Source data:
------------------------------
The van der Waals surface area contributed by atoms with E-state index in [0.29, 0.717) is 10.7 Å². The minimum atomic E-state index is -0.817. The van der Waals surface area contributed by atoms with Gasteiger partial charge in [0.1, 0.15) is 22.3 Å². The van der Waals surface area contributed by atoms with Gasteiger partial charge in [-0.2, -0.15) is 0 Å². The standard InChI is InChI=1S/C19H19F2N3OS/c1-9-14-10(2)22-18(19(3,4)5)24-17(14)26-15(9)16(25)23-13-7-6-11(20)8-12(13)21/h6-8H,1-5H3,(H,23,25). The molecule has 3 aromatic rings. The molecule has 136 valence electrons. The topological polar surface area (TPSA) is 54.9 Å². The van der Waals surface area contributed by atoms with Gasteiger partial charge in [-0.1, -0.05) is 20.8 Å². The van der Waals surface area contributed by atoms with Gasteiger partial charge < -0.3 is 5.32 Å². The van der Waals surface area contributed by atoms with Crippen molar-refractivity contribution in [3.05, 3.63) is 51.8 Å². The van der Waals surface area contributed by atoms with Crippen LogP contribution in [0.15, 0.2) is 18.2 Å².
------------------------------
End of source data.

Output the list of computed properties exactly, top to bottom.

The van der Waals surface area contributed by atoms with E-state index in [0.29, 0.717) is 10.7 Å². The minimum atomic E-state index is -0.817. The van der Waals surface area contributed by atoms with Gasteiger partial charge in [0.1, 0.15) is 22.3 Å². The van der Waals surface area contributed by atoms with Gasteiger partial charge in [-0.2, -0.15) is 0 Å². The standard InChI is InChI=1S/C19H19F2N3OS/c1-9-14-10(2)22-18(19(3,4)5)24-17(14)26-15(9)16(25)23-13-7-6-11(20)8-12(13)21/h6-8H,1-5H3,(H,23,25). The molecule has 3 aromatic rings. The molecule has 136 valence electrons. The topological polar surface area (TPSA) is 54.9 Å². The van der Waals surface area contributed by atoms with Gasteiger partial charge in [-0.1, -0.05) is 20.8 Å². The van der Waals surface area contributed by atoms with Gasteiger partial charge < -0.3 is 5.32 Å². The van der Waals surface area contributed by atoms with Crippen molar-refractivity contribution in [3.05, 3.63) is 51.8 Å². The van der Waals surface area contributed by atoms with Crippen LogP contribution in [0.15, 0.2) is 18.2 Å².